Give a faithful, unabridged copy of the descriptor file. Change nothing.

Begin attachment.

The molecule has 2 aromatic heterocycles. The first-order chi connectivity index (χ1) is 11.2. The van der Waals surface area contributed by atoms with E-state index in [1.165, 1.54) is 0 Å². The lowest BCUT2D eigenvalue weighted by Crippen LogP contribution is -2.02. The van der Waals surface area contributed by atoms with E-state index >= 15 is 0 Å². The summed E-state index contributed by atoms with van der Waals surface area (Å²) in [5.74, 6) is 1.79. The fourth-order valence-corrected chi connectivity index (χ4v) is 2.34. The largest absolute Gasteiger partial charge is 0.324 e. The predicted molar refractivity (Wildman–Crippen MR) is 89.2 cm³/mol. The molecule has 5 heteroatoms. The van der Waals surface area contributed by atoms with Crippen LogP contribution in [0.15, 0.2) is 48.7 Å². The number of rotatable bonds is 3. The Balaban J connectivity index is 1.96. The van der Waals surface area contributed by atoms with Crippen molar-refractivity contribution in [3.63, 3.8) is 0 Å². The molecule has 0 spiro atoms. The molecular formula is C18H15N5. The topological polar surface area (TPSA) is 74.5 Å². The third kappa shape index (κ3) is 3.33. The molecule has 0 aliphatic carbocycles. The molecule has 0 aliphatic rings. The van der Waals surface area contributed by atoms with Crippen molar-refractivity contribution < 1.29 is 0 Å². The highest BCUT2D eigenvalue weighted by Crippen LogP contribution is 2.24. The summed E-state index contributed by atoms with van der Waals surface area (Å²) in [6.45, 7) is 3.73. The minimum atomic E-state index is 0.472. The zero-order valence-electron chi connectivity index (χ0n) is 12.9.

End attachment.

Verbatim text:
The molecule has 2 aromatic heterocycles. The first-order chi connectivity index (χ1) is 11.2. The van der Waals surface area contributed by atoms with E-state index in [1.165, 1.54) is 0 Å². The lowest BCUT2D eigenvalue weighted by Crippen LogP contribution is -2.02. The van der Waals surface area contributed by atoms with E-state index >= 15 is 0 Å². The summed E-state index contributed by atoms with van der Waals surface area (Å²) in [5.74, 6) is 1.79. The fourth-order valence-corrected chi connectivity index (χ4v) is 2.34. The largest absolute Gasteiger partial charge is 0.324 e. The predicted molar refractivity (Wildman–Crippen MR) is 89.2 cm³/mol. The molecule has 5 heteroatoms. The van der Waals surface area contributed by atoms with Crippen LogP contribution in [0.15, 0.2) is 48.7 Å². The number of rotatable bonds is 3. The Balaban J connectivity index is 1.96. The van der Waals surface area contributed by atoms with Crippen molar-refractivity contribution in [3.63, 3.8) is 0 Å². The molecule has 0 spiro atoms. The molecular formula is C18H15N5. The topological polar surface area (TPSA) is 74.5 Å². The third kappa shape index (κ3) is 3.33. The molecule has 0 aliphatic carbocycles. The molecule has 0 aliphatic rings. The van der Waals surface area contributed by atoms with Crippen molar-refractivity contribution < 1.29 is 0 Å². The highest BCUT2D eigenvalue weighted by Crippen LogP contribution is 2.24. The summed E-state index contributed by atoms with van der Waals surface area (Å²) in [6.45, 7) is 3.73. The minimum atomic E-state index is 0.472. The zero-order valence-electron chi connectivity index (χ0n) is 12.9.